As Murray and Hernstein, the authors, stated, statistics are not valid for individuals, but well-developed statistics are almost always accurate for large populations. Their statistics appeared to raise disturbing implications in two areas: (1) individuals with higher IQs — on average — are more successful in our society, and (2) certain minorities, notably blacks — on average — have lower IQs. The authors also claimed that IQ does not change significantly for most people after an early (pre-school) age. Recent research has raised some issues with the last point, but only about the threshold age after which IQ seldom changes, although it seems clear that certainly IQ does not usually change significantly after puberty, and may be determined considerably earlier.

Whether the authors are correct or not should be assessed, not by philosophical predilections or by anecdotal evidence, since exceptions make both bad law and bad policies, but by a broad-based study which addresses such specific issues as:

(1) Is IQ a valid predictor of economic/societal success [not whether it should be, but whether it is]?

(2) If IQ does have validity as such a predictive tool, to what degree is IQ genetically determined, and what other factors can scientifically and effectively be determined to change IQ [i.e., do prenatal care, maternal nutrition, very early childhood education and support, etc., play a significant or a minor role]?

Finally, regardless of causal factors, the authors addressed one simple and basic problem: the fact that, in an information-based hierarchy, those who show higher IQs are more likely to be successful than those who do not. Even if methods and techniques can be developed to ensure all individuals realize their maximum potential IQ, in our society those with higher IQ levels will continue to become an increasingly powerful and self-selecting elite. Isn’t that really the controversy? That we have developed a culture where some individuals, no matter how hard-working, will never be among the most successful so long as success is measured by hierarchical power and economic success and that such success requires the skills measured by higher IQs?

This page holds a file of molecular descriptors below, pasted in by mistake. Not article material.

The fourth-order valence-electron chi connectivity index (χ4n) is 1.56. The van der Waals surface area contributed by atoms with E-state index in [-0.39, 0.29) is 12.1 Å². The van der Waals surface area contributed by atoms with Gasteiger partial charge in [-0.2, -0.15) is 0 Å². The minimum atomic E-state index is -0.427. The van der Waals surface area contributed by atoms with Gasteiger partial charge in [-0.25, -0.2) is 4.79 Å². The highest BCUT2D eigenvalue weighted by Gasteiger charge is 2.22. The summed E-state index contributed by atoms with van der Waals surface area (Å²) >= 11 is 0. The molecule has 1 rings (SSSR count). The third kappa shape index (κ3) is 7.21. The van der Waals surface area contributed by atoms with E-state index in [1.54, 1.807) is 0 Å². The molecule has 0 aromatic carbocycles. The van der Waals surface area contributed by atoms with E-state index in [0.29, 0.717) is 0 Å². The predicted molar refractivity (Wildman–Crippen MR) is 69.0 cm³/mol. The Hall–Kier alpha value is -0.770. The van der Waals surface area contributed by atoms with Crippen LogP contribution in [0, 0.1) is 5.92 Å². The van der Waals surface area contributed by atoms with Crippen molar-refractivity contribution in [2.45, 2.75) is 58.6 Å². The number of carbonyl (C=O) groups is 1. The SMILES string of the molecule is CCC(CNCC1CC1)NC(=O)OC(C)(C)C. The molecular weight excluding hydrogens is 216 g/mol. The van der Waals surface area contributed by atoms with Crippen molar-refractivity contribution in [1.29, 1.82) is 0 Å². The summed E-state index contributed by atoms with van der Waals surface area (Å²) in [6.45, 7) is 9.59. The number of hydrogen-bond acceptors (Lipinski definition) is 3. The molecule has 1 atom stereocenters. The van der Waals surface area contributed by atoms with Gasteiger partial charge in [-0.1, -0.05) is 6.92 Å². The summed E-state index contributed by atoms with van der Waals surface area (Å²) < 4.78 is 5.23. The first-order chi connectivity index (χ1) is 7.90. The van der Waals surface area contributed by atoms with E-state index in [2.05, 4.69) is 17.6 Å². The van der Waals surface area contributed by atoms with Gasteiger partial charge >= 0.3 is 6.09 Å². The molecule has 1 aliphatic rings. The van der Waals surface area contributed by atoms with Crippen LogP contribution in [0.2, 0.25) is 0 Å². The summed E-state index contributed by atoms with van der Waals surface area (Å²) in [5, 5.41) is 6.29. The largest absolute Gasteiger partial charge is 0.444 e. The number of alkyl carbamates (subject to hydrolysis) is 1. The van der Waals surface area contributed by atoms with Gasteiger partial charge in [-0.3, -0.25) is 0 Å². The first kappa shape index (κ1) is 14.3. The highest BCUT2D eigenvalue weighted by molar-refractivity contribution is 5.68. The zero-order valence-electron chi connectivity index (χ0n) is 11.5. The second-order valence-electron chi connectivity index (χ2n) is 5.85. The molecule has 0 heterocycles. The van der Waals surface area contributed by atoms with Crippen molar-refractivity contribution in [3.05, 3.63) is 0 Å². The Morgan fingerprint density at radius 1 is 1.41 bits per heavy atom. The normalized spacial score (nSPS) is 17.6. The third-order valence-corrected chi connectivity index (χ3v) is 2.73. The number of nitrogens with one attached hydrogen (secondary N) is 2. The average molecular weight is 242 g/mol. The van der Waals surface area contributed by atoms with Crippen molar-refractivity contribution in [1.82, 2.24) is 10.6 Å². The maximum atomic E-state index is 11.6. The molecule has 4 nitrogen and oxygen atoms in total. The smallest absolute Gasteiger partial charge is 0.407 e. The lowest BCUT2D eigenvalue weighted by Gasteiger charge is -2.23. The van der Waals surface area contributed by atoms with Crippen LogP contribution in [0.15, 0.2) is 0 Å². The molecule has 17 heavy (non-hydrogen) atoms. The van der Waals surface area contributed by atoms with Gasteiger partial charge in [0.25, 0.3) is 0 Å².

We also seem ready to reject any “scientific” method that may indicate some groups will be either more or less successful than others in areas requiring mental prowess, even while we readily acknowledge such inequality in athletic areas. Why? Is it because we are unwilling to admit that most individuals cannot alter their basic mental capacities, and that such capacities are fixed by outside factors and the actions of others?

In the end, much of the controversy over The Bell Curve seemed to have been generated by individuals — on both sides — whose beliefs were deeply affected — those who either wished to use the statistics presented to justify their already-existing negative feelings and actions about minorities or those who rejected those findings because the findings were antithetical to their very beliefs.

Yet, more than ten years after the publication of The Bell Curve, I have yet to see any evidence whatsoever addressing the authors’ point that, like it or not, economic and professional success in the present-day United States can be predicted largely on the basis of IQ. I have to emphasize that I am not saying this is as it necessarily should be, but the fact that this finding has been quietly buried and remains unrefuted is more than disturbing in itself.